• Slouch of Villainy: More smugness than villainy, but he's really rocking this pose in Part 7.
  • The Starscream: As the Critic is about to lead Sage and Sad Panda to Europa to rescue Spoony, Phelous declares that he's had enough of playing second fiddle to the Critic and declares that he's in charge now. A slight subversion, in that the Critic just seems to let him have his way. In the following parts, he continues to insist that he's in charge but everyone else just ignores him, treating him as if he's expendable.
  • They Killed Kenny Again: An advantage to being a Red Shirt.
  • Try to Fit THAT on a Business Card!: Promotes himself to God Emperor Most High Major Captain Lord Phelous.
  • Wrong Genre Savvy: As far as his shirt color goes, he's thinking more Next Generation than original series.
    • Still, he knows that after one Red Shirt dies, there's always a replacement.
    • Luckily for him, it turns into full Genre Savvy in Part 7 when he starts dodging everything that attempts to kill him.
    • It works out alright for him, but he ends up a foil to Ma-Ti because he thinks the Critic in this movie is like the selfish assholes in Kickassia and Suburban Knights, and reacts accordingly.

Obscurus Lupa

Played by: Allison Pregler

  • Action Girl: She channels her inner Cynthia Rothrock and goes all Ellen Ripley on the bad guys.
  • Big Damn Heroes: Saves the crew in a big way after Mechakara and his minions tamper with the oxygen.
  • Deadpan Snarker: How she countered the prank call from Nostalgia Chick.
    Nostalgia Chick: And so, as the head of the FAA, we would like you to please stop dying your head that horrible red, so our pilots will not longer be blinded by your hellishly slutty colors.
    Lupa: Oooh, thank you, Mrs. Secretary. And so long that we’re talking about air-space, you might wanna put Nostalgia Chick on your maps. Her obviously padded bra is much too large, and if an Argentinian soccer team crashes onto her breasts and are forced to eat themselves...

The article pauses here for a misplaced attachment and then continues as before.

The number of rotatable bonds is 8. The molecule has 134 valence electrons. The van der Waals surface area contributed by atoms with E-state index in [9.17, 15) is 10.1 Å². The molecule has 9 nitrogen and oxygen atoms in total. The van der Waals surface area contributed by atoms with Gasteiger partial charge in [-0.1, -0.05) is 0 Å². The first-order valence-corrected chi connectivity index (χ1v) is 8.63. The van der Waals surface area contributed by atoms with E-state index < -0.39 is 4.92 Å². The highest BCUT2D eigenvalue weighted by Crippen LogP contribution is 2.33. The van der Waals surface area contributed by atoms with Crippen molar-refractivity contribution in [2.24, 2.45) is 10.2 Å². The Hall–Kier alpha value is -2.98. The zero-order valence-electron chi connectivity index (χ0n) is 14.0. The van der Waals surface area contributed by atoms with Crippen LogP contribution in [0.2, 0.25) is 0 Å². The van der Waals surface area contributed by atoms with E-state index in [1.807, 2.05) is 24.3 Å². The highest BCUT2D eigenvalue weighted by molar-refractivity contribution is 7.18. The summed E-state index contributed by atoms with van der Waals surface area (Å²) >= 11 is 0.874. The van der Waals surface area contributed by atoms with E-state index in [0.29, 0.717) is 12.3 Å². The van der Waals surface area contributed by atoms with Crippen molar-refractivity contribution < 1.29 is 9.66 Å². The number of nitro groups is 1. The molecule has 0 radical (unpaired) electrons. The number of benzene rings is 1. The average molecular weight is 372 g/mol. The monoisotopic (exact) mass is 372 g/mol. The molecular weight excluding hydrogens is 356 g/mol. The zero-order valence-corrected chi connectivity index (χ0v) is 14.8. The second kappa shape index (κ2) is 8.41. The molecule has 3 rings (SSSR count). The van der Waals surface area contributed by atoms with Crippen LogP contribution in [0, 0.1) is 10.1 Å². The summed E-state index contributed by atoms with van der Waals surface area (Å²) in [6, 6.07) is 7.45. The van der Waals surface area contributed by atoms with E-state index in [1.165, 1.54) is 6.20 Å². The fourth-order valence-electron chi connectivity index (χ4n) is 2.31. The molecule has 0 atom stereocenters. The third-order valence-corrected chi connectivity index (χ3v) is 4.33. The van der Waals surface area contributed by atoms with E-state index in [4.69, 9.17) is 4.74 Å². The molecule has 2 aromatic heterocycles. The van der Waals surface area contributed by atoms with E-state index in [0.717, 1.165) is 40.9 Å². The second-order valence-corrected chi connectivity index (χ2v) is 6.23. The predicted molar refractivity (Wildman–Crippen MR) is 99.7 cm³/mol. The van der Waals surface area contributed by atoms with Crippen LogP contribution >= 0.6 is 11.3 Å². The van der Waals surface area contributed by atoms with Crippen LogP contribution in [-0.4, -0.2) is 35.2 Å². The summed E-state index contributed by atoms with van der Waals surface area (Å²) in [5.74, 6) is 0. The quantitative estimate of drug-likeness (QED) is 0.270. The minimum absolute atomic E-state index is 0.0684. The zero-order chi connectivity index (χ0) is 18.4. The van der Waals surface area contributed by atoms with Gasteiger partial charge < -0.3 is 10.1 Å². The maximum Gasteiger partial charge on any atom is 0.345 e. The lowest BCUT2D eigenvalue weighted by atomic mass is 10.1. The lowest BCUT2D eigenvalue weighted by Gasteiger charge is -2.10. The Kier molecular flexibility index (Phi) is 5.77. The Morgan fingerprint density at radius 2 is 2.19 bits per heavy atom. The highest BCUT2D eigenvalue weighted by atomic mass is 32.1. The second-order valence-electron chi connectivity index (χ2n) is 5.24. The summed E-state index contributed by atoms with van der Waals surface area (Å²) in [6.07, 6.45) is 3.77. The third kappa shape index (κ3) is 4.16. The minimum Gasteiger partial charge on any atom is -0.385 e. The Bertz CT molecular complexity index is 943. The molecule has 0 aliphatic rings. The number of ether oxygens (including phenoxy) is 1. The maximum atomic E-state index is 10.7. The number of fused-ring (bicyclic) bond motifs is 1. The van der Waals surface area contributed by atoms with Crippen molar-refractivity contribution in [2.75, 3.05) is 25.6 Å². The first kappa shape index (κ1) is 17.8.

• Only Sane Man: She's one of the few people who have noticed something wrong with The Nostalgia Chick and Mechakara. Also, the Nostalgia Chick has (as of Part 3) turned evil, JesuOtaku is acting like Ed from Cowboy Bebop, Dr. Block and Dr. Tease have been arrested for attacking cops, leaving only Marzgurl and herself to act sane amongst the female (-presenting at the time, in J.O.'s case) protagonists.


Played by: Jacob Hope Chapman

Bennett the Sage

Played by: Bennett White

  • Anime Hair: In Part 8 during the Battle in the Center of Spoony's Mind between Film Brain and Ma-Ti.
  • Ascended Extra: He didn't have a particularly big role in the previous specials, but here he has more character interaction and is present at the pivotal climax with Ma-ti.
  • Cloudcuckoolander: Besides the last trope, Bennett also agrees to happily play catch with JO with a thermo-grenade.
  • Gag Penis: Ask him about his wiener.
  • Papa Wolf: He goes into Spoony's mind to save Film Brain in part eight, and looks after him from that point on.
  • Psychic Powers: Claims to have them, though the Critic has dismissed such claims and it's quite clear that, well...

Luke Mochrienote 

Played by: Kinley Mochrie

  • The Apprentice: First to Cinema Snob and then to Oancitizen.
  • Badass Adorable: Becomes this after she's trained by Oan to confront the Executor and Darth Snob. She's able to stop the Death Bomb's attack and still stand after being electrocuted several times over by the Executor.
  • Badass Boast: "I am a critic, an artist, like my father before me."
  • Fanboy: To the Cinema Snob.
  • Guile Hero: Secretly places sugar in the Death Bomb's laser banks, knowing the detriment from prior in the film.
  • The Heart: Probably the closest thing the crew has.
  • Took a Level in Badass: After moping around for about half the special after Snob is captured, Last Angry Geek and Oancitizen help her to confront the main villains on her own.

Paw Dugan

Played by: Paul Schuler